With the hire of Jim Mora, Jr. as head coach, hopeful UCLA fans are comparing the hire to Pete Carroll.
Like Carroll, Mora was UCLA's fifth or sixth choice. Both Mora and Carroll coached NFL teams for three seasons (Falcons, Patriots) and saw them regress each year. Both Mora and Carroll were fired after coaching a different team for one season (Seahawks, Jets). Both coaches were fairly desperate for a job when hired and were roughly the same age. And both coaches made their marks as defensive coordinators who were particularly innovative with secondary schemes. But that doesn't mean UCLA just hired the next Pete Carroll.
The track record for former NFL head coaches in the college ranks is less than stellar. Pete Carroll is the exception to the rule. Dave Wannstedt never took Pitt to the next level. The same could be said for Chan Gailey at Georgia Tech. Mike Sherman was just fired at Texas A&M. Bill Callahan set the Nebraska program back for years.
There are some coaches who have gone back and forth (Nick Saban, Dennis Erickson, Mike Riley), but other than Carroll and June Jones, I can't think of another ex-NFL head coach with mostly pro experience who was a success at the college level.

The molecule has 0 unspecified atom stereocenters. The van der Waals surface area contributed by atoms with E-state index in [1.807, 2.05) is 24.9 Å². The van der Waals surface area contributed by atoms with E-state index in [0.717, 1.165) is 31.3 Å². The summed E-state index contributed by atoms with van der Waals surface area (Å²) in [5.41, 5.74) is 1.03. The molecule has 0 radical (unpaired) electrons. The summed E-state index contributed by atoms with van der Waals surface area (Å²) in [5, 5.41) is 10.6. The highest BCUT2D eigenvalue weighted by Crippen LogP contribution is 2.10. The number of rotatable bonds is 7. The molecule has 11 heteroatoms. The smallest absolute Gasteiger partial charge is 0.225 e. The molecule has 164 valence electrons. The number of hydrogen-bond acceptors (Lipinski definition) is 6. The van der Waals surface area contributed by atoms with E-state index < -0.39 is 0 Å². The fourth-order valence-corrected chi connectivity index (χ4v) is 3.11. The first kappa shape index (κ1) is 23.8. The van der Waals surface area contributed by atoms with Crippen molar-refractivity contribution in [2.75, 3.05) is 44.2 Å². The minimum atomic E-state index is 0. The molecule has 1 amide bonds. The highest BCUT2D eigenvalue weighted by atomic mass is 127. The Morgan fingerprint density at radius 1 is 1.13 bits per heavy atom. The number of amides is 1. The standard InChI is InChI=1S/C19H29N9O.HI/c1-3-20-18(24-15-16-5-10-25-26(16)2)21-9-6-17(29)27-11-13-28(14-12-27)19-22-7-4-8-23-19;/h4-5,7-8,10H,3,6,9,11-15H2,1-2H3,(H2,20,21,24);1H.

Jim Mora, Jr. was hired because he was the biggest name UCLA could get. But sometimes the biggest name isn't always the best name. I thought the Bruins should have considered San Francisco 49ers offensive coordinator, a rising young coach who was part of Jim Habraugh's successful staff at Stanford. I would have also considered Alabama defensive coordinator Kirby Smart, Oklahoma defensive coordinator Brent Venables, and Colorado offensive coordinator Eric Bieniemy. I think UCLA should have looked towards a dynamic assistant coach on the rise rather than a washed up name that alumni had heard of before.
This is not to say that Mora can't do a good job. He is well-respected in coaching circles, and I'd be surprised if he has a worse record than Rick Neuheisel. But recent history suggests that Mora will be more like Chan Gailey or Mike Sherman than like Pete Carroll.